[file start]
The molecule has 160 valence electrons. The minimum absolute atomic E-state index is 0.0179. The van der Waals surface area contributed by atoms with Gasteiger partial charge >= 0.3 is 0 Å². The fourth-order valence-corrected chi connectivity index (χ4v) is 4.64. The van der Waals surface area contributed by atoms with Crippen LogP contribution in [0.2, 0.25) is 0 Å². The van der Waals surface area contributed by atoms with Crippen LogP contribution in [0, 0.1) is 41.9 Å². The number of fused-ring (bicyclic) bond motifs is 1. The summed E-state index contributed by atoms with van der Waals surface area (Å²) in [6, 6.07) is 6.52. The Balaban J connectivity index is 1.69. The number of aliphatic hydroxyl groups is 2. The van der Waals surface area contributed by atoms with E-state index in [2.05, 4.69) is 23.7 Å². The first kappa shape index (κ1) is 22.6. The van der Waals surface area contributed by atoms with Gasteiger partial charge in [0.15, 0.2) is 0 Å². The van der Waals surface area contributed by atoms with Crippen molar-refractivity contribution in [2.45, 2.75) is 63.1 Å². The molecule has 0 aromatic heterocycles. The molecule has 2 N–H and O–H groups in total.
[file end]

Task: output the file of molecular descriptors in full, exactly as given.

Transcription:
The molecule has 160 valence electrons. The minimum absolute atomic E-state index is 0.0179. The van der Waals surface area contributed by atoms with Gasteiger partial charge >= 0.3 is 0 Å². The fourth-order valence-corrected chi connectivity index (χ4v) is 4.64. The van der Waals surface area contributed by atoms with Crippen LogP contribution in [0.2, 0.25) is 0 Å². The van der Waals surface area contributed by atoms with Crippen LogP contribution in [0, 0.1) is 41.9 Å². The number of fused-ring (bicyclic) bond motifs is 1. The summed E-state index contributed by atoms with van der Waals surface area (Å²) in [6, 6.07) is 6.52. The Balaban J connectivity index is 1.69. The number of aliphatic hydroxyl groups is 2. The van der Waals surface area contributed by atoms with E-state index in [2.05, 4.69) is 23.7 Å². The first kappa shape index (κ1) is 22.6. The van der Waals surface area contributed by atoms with Gasteiger partial charge in [0.15, 0.2) is 0 Å². The van der Waals surface area contributed by atoms with Crippen molar-refractivity contribution in [2.45, 2.75) is 63.1 Å². The molecule has 0 aromatic heterocycles. The molecule has 2 N–H and O–H groups in total.